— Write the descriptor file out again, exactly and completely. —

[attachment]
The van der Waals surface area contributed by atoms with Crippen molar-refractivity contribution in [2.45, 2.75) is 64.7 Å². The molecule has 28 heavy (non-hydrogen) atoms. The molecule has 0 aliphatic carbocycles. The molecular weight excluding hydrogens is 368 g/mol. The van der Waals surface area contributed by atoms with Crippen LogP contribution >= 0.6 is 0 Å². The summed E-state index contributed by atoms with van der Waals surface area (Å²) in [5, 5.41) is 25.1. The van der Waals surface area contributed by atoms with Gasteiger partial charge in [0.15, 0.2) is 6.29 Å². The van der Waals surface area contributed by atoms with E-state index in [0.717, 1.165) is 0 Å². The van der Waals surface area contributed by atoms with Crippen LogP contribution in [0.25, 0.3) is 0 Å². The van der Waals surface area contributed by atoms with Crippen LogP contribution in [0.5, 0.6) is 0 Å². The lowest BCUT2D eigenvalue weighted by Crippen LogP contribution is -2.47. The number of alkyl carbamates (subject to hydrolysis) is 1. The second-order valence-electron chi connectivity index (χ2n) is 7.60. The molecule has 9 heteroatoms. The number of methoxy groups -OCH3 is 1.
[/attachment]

The van der Waals surface area contributed by atoms with Crippen molar-refractivity contribution in [2.45, 2.75) is 64.7 Å². The molecule has 28 heavy (non-hydrogen) atoms. The molecule has 0 aliphatic carbocycles. The molecular weight excluding hydrogens is 368 g/mol. The van der Waals surface area contributed by atoms with Crippen LogP contribution >= 0.6 is 0 Å². The summed E-state index contributed by atoms with van der Waals surface area (Å²) in [5, 5.41) is 25.1. The van der Waals surface area contributed by atoms with Gasteiger partial charge in [0.15, 0.2) is 6.29 Å². The van der Waals surface area contributed by atoms with E-state index in [0.717, 1.165) is 0 Å². The van der Waals surface area contributed by atoms with Crippen LogP contribution in [0.25, 0.3) is 0 Å². The van der Waals surface area contributed by atoms with Crippen LogP contribution in [0.5, 0.6) is 0 Å². The lowest BCUT2D eigenvalue weighted by Crippen LogP contribution is -2.47. The number of alkyl carbamates (subject to hydrolysis) is 1. The second-order valence-electron chi connectivity index (χ2n) is 7.60. The molecule has 9 heteroatoms. The number of methoxy groups -OCH3 is 1.